As sales of frozen products remain flat, innovations roll out to heat up freezer shelves.
Since the advent of the icebox, frozen food has provided consumers with a way to enjoy quick, convenient meals at the turn of a knob or the push of a button. As competition for the already stretched food dollar heats up, frozen food manufacturers are delving anew into R&D to avoid any additional warming.
Actually, "frozen" is a word that defines the state of the category as much as its nature. According to the latest market research, the frozen food category isn't expanding as rapidly as others, but isn't drastically dropping off, either. Frozen, in this case, connotes flat.
According to a special report on 2012 trends from Chicago-based Symphony Consulting (a business group of SymphonyIRI Group Inc.), value sales of frozen food, including meals, pizza and soup, rose a scant 0.3 percent in 2012.
In its review of frozen meals, meanwhile, Chicago-based market research firm Mintel predicts that frozen food will likely stay the same or, at best, grow nominally, through 2016, an ongoing trend attributed to consumers' penchant for dining away from home.
In addition to competition from foodservice, the frozen food aisle has some solid competition within the store, as shoppers seek out items in perishable areas, including produce, bakery and deli/prepared foods. In its report, Mintel pointed out that the prepared foods of today's supermarkets are akin to restaurant meals, but available at a lesser cost, and thereby may put a damper on frozen meals a few aisles over.
Moreover, beyond inter-industry competition, intra-category competition tightens the marketplace. The sheer size of the frozen food section, with so many SKUs across different subcategories, may translate to smaller gains among individual products or product lines.
There are other barriers to growth within the category as well. One of them relates to the perceived healthfulness and wholesomeness of frozen foods, especially when compared with fresh offerings. Mintel reported that only 38 percent of consumers consider frozen meals a healthy option. Add to that growing consumer interest in preparing meals from scratch (or at least partly from scratch), and the result is a category that's looking to innovation across product, packaging and promotion to prevent any further deep freeze.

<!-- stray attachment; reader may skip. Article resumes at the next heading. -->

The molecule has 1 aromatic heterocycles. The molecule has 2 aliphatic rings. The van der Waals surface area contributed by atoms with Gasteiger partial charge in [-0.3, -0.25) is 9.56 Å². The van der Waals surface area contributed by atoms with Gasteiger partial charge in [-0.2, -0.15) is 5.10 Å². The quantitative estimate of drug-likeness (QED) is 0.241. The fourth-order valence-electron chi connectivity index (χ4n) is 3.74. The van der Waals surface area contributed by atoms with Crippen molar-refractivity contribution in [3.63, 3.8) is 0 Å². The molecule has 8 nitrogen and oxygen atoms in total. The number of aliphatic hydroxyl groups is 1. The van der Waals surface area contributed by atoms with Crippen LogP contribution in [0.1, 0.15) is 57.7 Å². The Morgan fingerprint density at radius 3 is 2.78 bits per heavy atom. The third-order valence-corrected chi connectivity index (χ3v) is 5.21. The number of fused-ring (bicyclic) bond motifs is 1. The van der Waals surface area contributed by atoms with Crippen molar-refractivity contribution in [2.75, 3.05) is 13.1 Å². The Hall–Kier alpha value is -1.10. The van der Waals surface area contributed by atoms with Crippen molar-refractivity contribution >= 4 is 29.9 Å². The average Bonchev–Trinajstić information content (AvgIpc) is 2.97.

While the overall frozen food category is caught somewhere between decline and growth, with various challenges in the way of healthy sustained growth, there are variations within subcategories. For example, breakfast foods that start the day may kick-start the general market for frozen food, thanks to a reported growth of nearly 5 percent.
As a subcategory, frozen appetizers were also in the black by SymphonyIRI's measure, rising slightly at just over 2 percent over the previous year. The ice cream/sherbet and frozen novelty subcategories edged up a bit, too. Comparatively, general frozen dinners/entrées, pizza and desserts/toppings all slid, but at modest levels of between 1 percent and 3 percent.
John N. Frank, manager of food and drink reports for Mintel, affirms those trends. "We had four different frozen reports we did last year, and things were flat for frozen meals," he says. "They have had some problems, but other segments have done a bit better, like breakfast foods and snacks."
In this competitive environment, it's no surprise that new product development has been in overdrive within the frozen food category, as companies try to bring shoppers into the cold. According to Mintel, more than three-fourths (78.8 percent) of the 2,300 or so new product introductions in frozen/refrigerated meals are frozen products, compared with 21.3 percent in refrigerated meals. 2012 was a particularly busy year for launches.
"I think the pattern is similar to what it's been in the past," Frank notes. "Companies cut down on new products during the worst of a recession and realize that they may lose ground without innovations, and then come back."
$ 2.8 billion in frozen breakfast food category sales, a 5 percent increase